[VIDEO] 5 Steps to Scoring Brand Marketing Dollars

Image: TimArbaev / iStock / Getty Images Plus

So, you’ve built out your bar, nightclub or restaurant and open the doors. Why aren’t brand reps crawling all over each other to throw marketing dollars at you?

The answer is very simple, it turns out.

Tim Haughinberry, founder and now chief creative officer of Back Bar USA sums it up very succinctly: Brands don’t owe you anything.

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We asked industry leaders to weigh in on what metrics they were tracking to ensure proper cash flow, increased profit margins, and operations setup for future growth.

It’s not that beer, cider, wine and spirits brands don’t have money to spend on marketing and promotions. According to Nielsen data that Haughinberry shared recently, brands within those four categories spent a combined $2.25 billion on marketing in 2016. They’re just not reckless with their budgets.

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Haughinberry says it’s not all doom and gloom, however. The good news is that brands have marketing dollars to spend on advertising, branding, sampling, and product activations. The key to getting your hands on those dollars and forming mutually beneficial working relationships is understanding how brand budgets work.

Watch the video above to get quick tips from Haughinberry himself, and read the rest of this post for 5 steps that will give you great insight into how brands budget for marketing, what they want from operators who approach them for money, and how to deliver in a way that forms profitable partnerships.

1. Be Knowledgeable

Know your concept, know your business, and know your guests. A sushi bar, for example, should probably avoid serving corned beef and cabbage to land marketing dollars for St. Patrick’s Day. If an operator approaches a brand with a dissonant marketing idea, that brand may perceive that operator as a bad risk and avoid them in the future.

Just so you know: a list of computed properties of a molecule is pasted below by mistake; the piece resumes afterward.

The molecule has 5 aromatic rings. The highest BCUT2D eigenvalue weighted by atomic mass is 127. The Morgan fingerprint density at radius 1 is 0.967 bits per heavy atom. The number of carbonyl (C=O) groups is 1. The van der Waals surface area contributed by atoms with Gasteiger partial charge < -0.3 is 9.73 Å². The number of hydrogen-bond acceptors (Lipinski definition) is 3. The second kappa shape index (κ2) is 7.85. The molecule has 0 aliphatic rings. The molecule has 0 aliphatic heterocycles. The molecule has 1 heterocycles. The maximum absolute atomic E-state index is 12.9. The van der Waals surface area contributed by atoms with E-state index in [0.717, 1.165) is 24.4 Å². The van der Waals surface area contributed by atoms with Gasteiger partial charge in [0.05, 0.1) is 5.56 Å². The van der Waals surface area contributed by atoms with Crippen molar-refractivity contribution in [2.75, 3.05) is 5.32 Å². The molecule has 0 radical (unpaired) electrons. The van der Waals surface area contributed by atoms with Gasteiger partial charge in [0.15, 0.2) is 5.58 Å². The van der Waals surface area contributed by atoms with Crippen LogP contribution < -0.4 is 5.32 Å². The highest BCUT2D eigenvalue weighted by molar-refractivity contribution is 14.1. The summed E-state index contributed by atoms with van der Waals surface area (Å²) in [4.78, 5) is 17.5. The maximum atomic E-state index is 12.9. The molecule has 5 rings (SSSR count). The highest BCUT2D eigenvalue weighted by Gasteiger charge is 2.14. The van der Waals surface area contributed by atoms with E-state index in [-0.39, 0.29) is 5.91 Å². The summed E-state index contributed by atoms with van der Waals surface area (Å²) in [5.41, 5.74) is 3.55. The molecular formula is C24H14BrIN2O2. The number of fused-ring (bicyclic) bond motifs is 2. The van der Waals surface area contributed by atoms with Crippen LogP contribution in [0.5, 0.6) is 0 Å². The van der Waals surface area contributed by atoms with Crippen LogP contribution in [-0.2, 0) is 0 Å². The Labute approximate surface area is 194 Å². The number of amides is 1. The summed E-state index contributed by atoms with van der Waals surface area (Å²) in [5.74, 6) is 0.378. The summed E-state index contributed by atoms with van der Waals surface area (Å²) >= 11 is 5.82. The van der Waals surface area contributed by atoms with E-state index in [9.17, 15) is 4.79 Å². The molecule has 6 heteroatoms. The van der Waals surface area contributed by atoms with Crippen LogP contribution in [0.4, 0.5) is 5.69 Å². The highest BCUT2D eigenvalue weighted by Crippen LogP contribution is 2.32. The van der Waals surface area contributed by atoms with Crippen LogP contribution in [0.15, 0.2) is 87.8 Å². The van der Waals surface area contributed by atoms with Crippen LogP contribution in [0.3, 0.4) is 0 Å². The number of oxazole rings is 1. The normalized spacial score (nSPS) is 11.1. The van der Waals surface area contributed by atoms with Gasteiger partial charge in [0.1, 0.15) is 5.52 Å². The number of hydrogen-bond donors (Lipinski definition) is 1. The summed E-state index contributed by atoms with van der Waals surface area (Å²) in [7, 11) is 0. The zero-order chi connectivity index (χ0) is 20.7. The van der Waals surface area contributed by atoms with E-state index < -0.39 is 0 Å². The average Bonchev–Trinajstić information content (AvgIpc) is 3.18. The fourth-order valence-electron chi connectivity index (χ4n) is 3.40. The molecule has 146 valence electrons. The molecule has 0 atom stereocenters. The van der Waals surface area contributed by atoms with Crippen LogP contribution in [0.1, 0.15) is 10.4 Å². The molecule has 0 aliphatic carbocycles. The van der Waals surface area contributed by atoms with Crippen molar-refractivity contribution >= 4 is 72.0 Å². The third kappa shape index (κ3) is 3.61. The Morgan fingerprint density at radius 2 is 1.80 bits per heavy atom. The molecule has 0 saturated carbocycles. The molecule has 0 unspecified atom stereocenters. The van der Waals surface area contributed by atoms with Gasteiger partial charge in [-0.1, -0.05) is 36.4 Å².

2. Be Realistic

This is also a rather simple concept to understand: Set attainable goals. Approaching a brand to ask for $1 million for a party? It’s safe to assume that’s not going to happen. But a great party idea that costs a brand $10,000? That’s more realistic.

3. Plan Ahead

This is what Haughinberry means when he explains that brands budget for events a year in advance. Know this. Understand this. Use it to your advantage. Come up with a detailed plan that outlines your needs, where dollars will be spent, menus, entertainment, etc. Take the time to create and rehearse a professional presentation.

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Want marketing dollars to execute one or two blockbuster events? Start planning now for 2020 promotions.

4. Execute

It’s absolutely crucial that you and your team execute with integrity. Deliver everything you promised to at the highest level possible. Brands plan a year out and so should you. That should give you all the time you need to plan and deliver on every element.

Check this out: Brands Don't Owe You Anything

Once you’ve proven to one brand that you and your team are professionals worthy of investment, you’ll be that much closer to forming a partnership that can last into the future. Such relationships can mean access to even more brand support and more marketing money.

5. Follow Up

A thank you goes a long way after a successful event. Data and pictures go even farther. Take tons of photos, not just to post on social media but to share with the brand that believed in you, your team and your concept enough to include your promotion in their budget. Collect data—number of guests, revenue, amount of the brand’s product that moved—and share it with the brand. Do this as after the event as possible.

Once again, brands don’t owe you anything. They do, however, want to work with you and spend money on concepts that plan ahead and execute with integrity and precision. Give them a reason to give you their money.

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